XM prepared for green Christmas

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XM Satellite Radio chairman Gary Parsons acknowledged for Wall Street analysts Wednesday that satellite radio stocks have seen better days but predicted shares will recover when investors again recognize the industry's potential.

 "Both companies have seen some significant pressure and questions about the (business) model recently," he said of XM and Sirius Satellite Radio. But satellite radio "is still by any account the fastest-growing new product of the entertainment variety since inception."

 Shares of XM, down 50% this year, rose 1.7% on Wednesday to $13.53. They have risen about 30% since falling in mid-July on concerns that some of XM's hardware, previously forced off the market, would leave the company short during the Christmas season.

 Parsons, speaking at the Goldman Sachs Communacopia conference in New York, laid those worries to rest, saying: "We will be in pretty good inventory shape across the board for the holidays."

 Parsons lamented the disparity in the market capitalization of XM, at $3.6 billion, compared with Sirius, at $5.6 billion.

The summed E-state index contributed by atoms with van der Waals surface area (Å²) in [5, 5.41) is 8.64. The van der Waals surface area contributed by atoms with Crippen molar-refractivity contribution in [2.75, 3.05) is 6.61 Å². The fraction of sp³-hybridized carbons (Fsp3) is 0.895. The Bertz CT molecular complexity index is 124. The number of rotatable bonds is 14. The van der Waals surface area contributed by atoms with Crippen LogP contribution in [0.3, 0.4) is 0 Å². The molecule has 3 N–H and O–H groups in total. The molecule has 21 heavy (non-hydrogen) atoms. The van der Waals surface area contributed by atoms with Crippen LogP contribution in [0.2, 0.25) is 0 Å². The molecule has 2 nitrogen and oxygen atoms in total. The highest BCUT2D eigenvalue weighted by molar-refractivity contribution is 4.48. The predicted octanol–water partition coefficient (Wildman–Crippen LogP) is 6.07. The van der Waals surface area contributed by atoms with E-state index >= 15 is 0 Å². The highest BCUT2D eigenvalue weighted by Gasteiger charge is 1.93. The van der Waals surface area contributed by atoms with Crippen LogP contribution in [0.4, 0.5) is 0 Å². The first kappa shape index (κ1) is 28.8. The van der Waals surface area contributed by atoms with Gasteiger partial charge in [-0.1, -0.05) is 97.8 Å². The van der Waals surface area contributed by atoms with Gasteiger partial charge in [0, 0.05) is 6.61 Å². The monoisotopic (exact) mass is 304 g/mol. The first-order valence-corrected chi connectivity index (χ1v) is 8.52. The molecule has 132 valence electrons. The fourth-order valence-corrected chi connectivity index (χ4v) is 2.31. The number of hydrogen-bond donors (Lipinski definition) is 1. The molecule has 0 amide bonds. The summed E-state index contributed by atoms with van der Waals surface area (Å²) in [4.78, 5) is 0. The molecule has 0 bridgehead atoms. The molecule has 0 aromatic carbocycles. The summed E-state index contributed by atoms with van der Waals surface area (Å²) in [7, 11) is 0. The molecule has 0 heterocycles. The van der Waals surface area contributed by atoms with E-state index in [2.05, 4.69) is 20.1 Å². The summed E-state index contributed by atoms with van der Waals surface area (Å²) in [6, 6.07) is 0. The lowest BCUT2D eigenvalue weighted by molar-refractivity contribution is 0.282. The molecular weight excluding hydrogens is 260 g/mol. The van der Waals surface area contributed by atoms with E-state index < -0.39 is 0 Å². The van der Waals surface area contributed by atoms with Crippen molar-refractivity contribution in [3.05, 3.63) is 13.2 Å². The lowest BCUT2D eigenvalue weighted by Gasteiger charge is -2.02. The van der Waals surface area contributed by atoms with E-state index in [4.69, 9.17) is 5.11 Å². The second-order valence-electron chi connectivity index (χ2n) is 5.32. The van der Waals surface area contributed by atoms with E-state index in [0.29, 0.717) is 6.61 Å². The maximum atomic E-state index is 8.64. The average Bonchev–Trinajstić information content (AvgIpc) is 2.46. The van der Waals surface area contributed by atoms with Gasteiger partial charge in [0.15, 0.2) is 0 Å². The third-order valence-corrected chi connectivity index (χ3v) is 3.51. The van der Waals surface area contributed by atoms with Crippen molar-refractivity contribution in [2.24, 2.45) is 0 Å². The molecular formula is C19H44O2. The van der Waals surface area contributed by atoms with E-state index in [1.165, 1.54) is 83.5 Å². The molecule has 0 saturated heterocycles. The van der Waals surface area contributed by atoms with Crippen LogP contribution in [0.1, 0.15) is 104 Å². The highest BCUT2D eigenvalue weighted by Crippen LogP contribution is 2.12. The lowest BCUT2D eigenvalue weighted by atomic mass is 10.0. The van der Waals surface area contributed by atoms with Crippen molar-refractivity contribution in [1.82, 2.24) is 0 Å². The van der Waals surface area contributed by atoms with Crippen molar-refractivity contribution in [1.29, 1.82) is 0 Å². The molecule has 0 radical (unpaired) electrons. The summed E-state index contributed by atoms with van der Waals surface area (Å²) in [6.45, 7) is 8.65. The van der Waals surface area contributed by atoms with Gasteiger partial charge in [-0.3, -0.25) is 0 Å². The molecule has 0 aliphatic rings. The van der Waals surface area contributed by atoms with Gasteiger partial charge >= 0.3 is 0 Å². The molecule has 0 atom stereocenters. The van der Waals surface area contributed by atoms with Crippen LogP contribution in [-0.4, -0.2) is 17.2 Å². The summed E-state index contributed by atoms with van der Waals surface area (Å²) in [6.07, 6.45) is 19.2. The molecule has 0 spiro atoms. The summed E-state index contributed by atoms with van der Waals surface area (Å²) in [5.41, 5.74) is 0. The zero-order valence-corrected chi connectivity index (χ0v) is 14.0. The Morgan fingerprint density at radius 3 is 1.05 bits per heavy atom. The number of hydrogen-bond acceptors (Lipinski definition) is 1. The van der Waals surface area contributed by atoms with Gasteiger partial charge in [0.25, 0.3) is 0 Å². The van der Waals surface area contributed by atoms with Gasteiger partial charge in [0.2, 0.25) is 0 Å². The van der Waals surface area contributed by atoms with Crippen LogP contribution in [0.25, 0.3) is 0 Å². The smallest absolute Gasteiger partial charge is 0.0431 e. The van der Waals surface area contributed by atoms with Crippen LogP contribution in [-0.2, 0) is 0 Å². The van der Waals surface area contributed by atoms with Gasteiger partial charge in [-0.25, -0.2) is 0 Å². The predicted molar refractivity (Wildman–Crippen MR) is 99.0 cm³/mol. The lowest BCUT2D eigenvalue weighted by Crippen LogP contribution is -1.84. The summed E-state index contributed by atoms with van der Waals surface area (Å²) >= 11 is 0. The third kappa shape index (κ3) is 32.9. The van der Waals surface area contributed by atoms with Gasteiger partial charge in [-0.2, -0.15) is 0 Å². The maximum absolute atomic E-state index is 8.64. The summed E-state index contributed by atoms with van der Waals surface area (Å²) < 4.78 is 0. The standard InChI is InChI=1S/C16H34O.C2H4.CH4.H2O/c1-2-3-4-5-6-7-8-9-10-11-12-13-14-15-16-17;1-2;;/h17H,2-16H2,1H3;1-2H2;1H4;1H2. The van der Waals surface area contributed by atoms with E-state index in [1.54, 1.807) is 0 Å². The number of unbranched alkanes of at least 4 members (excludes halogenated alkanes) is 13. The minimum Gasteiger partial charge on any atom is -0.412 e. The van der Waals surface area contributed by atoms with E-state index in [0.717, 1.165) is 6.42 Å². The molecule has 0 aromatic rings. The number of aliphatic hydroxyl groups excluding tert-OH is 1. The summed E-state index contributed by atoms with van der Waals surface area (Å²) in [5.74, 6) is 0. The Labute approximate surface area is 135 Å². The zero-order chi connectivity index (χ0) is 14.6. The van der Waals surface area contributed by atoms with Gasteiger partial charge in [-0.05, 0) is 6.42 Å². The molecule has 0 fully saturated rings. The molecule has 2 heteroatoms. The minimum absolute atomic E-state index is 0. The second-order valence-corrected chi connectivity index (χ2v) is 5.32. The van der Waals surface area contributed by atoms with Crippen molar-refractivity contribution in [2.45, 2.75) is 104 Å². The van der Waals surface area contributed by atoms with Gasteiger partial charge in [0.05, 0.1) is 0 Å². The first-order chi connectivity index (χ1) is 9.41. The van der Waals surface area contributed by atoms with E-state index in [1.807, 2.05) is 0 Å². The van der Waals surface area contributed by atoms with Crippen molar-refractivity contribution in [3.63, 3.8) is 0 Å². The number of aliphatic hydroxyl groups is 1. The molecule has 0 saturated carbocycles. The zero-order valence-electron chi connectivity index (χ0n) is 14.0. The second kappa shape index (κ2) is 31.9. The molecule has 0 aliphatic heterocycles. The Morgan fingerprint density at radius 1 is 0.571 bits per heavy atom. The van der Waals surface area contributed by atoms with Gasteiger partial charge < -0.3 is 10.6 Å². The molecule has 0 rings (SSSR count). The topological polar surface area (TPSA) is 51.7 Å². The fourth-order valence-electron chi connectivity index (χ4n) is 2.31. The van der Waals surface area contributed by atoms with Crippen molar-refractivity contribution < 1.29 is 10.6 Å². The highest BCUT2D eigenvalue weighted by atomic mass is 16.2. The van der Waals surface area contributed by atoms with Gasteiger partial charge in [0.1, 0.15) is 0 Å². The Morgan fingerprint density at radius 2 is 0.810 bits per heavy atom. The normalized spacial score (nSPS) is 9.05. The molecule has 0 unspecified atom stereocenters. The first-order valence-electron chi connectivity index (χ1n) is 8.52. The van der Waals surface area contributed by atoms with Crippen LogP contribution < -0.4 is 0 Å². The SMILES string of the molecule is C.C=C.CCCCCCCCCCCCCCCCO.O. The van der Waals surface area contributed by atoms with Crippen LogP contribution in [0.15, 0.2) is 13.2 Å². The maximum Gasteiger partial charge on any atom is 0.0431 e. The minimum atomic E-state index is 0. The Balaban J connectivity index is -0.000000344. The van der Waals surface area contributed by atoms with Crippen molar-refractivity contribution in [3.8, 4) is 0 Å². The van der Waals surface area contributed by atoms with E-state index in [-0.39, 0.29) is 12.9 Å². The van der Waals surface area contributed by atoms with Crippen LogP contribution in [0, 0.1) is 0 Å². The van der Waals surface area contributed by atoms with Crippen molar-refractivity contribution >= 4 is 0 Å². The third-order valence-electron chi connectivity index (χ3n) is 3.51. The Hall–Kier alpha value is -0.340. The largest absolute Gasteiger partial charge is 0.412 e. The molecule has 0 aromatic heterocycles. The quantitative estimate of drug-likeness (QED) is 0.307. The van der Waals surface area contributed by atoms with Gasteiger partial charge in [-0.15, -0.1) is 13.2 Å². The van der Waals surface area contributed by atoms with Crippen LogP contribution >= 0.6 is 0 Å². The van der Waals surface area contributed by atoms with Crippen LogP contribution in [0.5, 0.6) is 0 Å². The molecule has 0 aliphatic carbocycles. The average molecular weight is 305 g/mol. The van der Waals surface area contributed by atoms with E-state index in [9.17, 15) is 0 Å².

"There's clearly a valuation differential that is not sustainable," he said. "I'm trying to do a lot better job of making sure that the investment community understands the dramatically superior financial results, models and capabilities that we are driving," he said, "and hopefully have those reflected into our stock price."

 Questions surfaced for the umpteenth time as to whether XM and Sirius have given any serious thought to merging. Wall Street has speculated for years as to whether federal regulators and current laws would allow for such a scenario.

 While "there are clearly synergies," Parsons said, "the regulatory issues are nontrivial."

 Also hampering XM's stock price, and that of rival Sirius, has been weak auto sales in the U.S. because the majority of subscribers come by way of newly purchased cars.

 But Parsons said that General Motors, XM's largest partner and the one that has spooked Wall Street the most, accounts for far less than half of all XM radios sold via automobile sales, while XM partners Honda and Toyota have been picking up the slack.

 Meanwhile, at Sirius on Wednesday, executives were busy denying rampant rumors that its star talker Howard Stern was considering a move back to traditional radio.

 "Howard Stern is thriving on Sirius Satellite Radio," a company spokesman said. "There has never been any discussion of Howard Stern in any way, shape, or form being anything but exclusive to Sirius. Published reports suggesting otherwise are wrong."
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